During his visit in June, Kozyrev’s photography focused on Saytiev and his younger brother Adam, who have won four Olympic gold medals in freestyle wrestling between them. For more than a decade, the Saytiev brothers, who are ethnic Chechens, have served as somewhat reluctant poster boys for the notion of pacification through sport. Their wrestling schools have inspired thousands of young men from Khasavyurt to channel their strength into wrestling rather than rebellion, and Kozyrev spent much of his time photographing them train for the London Olympics. But away from the gyms, members of the Khasavyurt wrestling community revealed that the idea of sport as an antidote to extremism is not quite working out as planned. Some of the town’s leading athletes have started “going to the woods” in recent years, and an alarming number of them have been killed as insurgents during shootouts with police. No longer a haven from conflict, the wrestling schools of Khasavyurt, whose students are often as young as 8, have become recruiting ground for Islamists. As Kozyrev concluded after his visit: “This is a town that remains at war.”

Read more about the Chechen wrestlers of Khasavyurt on TIME.com

Simon Shuster is TIME’s Moscow reporter.

Yuri Kozyrev is a contract photographer for TIME and was named the 2011 Photographer of the Year in the Pictures of the Year International competition.

The Syrian Arms Race: Photographs by Yuri Kozyrev

In the last week of June, at an airfield outside Moscow, Russia laid out a smorgasbord of military hardware—including everything from tanks to anti-aircraft batteries—and invited some of the most militaristic nations in the world do some pleasant summer shopping. Meat was grilled in barbecue pits, comely models stood around in mini-skirts, ’80s music and obnoxious techno pounded through the speakers, and once a day, a choreographer from the Bolshoi Theater staged a “tank ballet” of twirling war machines that was grandiloquently titled, “Unconquerable and Legendary.”

Welcome to the deceptively titled Forum for Technologies in Machine Building, the biennial Russian arms bazaar that President Vladimir Putin inaugurated in 2010. Delegations from Iran, Bahrain, Uganda, Zimbabwe, Pakistan and Saudi Arabia, among many others, attended the expo this year, and spent their time ogling cruise missiles, climbing into armored jeeps and trying out the most famous—and most deadly—Russian weapon of them all: the Kalashnikov assault rifle, which is thought to hold the stomach-turning honor of having killed more people than any other weapon in the history of man.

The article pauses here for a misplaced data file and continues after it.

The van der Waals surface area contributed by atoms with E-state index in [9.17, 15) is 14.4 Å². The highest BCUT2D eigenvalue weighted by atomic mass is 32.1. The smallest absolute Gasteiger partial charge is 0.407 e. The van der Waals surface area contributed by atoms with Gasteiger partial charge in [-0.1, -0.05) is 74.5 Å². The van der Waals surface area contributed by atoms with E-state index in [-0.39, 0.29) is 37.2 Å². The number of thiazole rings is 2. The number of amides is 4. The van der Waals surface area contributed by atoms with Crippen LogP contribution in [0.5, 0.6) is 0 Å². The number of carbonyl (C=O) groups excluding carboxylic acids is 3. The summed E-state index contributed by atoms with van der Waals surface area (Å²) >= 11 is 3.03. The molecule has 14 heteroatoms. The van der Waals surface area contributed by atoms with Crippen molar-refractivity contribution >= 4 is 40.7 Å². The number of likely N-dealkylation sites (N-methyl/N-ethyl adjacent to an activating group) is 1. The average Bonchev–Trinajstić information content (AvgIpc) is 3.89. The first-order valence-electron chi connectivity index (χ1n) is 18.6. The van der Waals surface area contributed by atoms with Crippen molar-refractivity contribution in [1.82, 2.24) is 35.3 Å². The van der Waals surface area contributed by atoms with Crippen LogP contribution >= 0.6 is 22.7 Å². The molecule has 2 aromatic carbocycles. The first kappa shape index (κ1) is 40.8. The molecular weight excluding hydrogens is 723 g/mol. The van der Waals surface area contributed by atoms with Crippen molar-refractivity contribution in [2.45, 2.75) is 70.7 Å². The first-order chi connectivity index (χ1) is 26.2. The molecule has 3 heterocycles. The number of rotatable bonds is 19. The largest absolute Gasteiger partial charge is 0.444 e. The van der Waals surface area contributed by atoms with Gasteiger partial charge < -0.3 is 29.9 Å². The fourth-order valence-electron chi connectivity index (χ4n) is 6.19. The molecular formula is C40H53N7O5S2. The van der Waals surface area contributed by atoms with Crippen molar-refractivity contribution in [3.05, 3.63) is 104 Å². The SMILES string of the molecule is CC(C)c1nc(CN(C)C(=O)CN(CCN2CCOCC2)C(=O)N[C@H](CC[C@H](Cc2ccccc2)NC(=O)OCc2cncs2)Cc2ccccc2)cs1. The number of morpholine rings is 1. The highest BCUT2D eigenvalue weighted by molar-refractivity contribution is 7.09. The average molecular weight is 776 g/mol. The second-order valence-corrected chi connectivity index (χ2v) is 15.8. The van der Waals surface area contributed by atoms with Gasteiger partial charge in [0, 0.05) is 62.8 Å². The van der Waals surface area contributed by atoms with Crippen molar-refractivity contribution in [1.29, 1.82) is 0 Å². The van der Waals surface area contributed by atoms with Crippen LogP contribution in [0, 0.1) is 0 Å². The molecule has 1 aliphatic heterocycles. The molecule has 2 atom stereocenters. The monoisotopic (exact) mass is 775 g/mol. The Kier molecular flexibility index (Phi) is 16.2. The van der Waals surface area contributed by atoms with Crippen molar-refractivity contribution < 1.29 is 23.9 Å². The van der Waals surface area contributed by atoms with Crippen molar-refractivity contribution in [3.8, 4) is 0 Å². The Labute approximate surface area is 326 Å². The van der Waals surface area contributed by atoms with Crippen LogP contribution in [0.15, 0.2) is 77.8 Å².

On the afternoon of June 28, TIME followed around the delegation to the arms bazaar from Syria, who, like many of the participants, would not legally be able to buy their weapons in the West (the TIME magazine story is available to subscribers here). For the past 16 months, Syrian forces loyal to President Bashar Assad have brutally tried to crush a homegrown rebellion, which has already cost around 15,000 lives, including thousands of women and children. The U.S. and Europe have responded by banning weapons sales to Syria, and along with their allies in the Arab world, they have pushed for an international arms embargo against Assad’s government. But Russia, the world’s second largest arms dealer after the U.S., has used its veto power in the U.N. to block these sanctions. With around $4 billion in weapons contracts to fulfill for its Syrian clients, Russia has continued supplying arms to Damascus, which gets nearly all of its weapons from Russia.